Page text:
Both Powered by Avaya IP Office and OnAvaya – Google Cloud Platform have already been available to customers through the channel. Now however, their availability has been opened up to more partners, and both solutions have also been enhanced from their initial versions.
Avaya has announced Powered by Avaya IP Office and OnAvaya – Google Cloud Platform, two different hybrid cloud options designed for midmarket customers, as well as for different skillsets in the partner community. The move gives clarity to Avaya’s midmarket cloud strategy on the heels of their strategic direction announced last week at the Avaya Executive Partner Forum.
“While these are two different offers, one shared value proposition is that they both share the exact same code base as the on-prem IP Office,” said Mike Kuch, Senior Director Segment Leadership Group for Cloud at Avaya. “That’s a big benefit, especially for partners, because it means there is nothing additional for them to learn.”
Powered by Avaya IP Office is a platform, which was previously available in very limited release to first 10, and then 12 partners, many of whom are distribution partners. The partners bought the platform and hosted the service. It was also solely a UC product in this stage, without any contact centre (CC) capacity.
OnAvaya – Google Cloud Platform, as might be guessed from the name, is a service, that was provided by Avaya and hosted in the Google Cloud. Its functionality has also been significantly expanded.
“Before it was a CC product only,” Kuch said. “Now it’s CC and UC. Before the agent interface was limited to Chromebooks, and now it can run on all major OS and browsers as well. Before it was a voice- only agent, and now its omni-channel.”
Kuch also stressed that a major benefit for both now stems from the hybrid options.
“It allows you to run code both from on-prem and from cloud, and do things like run the corporate office on prem, and remote locations from the cloud,” he said.
Kuch also said the hybrid capability would help Avaya with a major goal, particularly in the Canadian market, of encouraging customers with old Nortel systems that still work fine to upgrade to modern technology that gives them access to features like social media that aren’t on the old CS 1000s.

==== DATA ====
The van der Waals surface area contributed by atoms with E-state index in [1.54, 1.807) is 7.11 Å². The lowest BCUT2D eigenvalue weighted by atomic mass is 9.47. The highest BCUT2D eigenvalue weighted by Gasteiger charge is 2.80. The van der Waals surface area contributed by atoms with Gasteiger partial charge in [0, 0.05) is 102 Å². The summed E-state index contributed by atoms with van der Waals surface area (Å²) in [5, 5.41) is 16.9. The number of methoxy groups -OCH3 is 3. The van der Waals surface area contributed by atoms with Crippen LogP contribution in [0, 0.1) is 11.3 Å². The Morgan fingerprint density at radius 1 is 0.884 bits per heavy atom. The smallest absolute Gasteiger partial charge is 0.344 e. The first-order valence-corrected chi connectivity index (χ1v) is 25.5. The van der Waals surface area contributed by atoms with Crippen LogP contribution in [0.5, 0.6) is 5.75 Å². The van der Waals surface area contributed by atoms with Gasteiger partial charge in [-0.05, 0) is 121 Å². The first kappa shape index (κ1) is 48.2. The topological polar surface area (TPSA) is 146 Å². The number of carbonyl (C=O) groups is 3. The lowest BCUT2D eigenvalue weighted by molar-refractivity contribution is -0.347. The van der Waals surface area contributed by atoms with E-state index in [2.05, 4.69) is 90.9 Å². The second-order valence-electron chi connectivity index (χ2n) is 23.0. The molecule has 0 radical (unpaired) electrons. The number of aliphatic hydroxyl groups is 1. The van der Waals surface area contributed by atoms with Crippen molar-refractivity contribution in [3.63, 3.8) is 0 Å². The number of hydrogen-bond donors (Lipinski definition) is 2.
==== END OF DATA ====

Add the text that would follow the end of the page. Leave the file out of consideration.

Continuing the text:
“We see the hybrid as a way for the old Nortel customers to make that transition,” he said. “If you have an existing system, and it’s working and you don’t want to get rid of it, you can add new features in the hybrid mode. The hybrid lowers the risk.”
Moving more partners into the cloud is an Avaya strategic imperative, and these two hybrid options provide paths for partners who are there already, as well as the over half of Avaya’s partners who don’t yet have a cloud strategy.
“We want to make it easy for all partners to get into the cloud,” Kuch said. “Powered by Avaya IP Office is for partners who are already there. For those that aren’t there yet, but know they need to get there, OnAvaya helps them to get into the cloud without the risks of taking on a data centre. The two offerings provide the same services, but are really geared to different partner bases.”
Kuch said that pricing compared to on-prem IP Office is complex, but that the hybrid cloud is designed to be competitive with the on-prem, not undercut it.
“We try to be price competitive for fair market value versus IP Office,” he said. “IP Office was never geared to be a price leader and these aren’t either. They are geared to be price competitive.”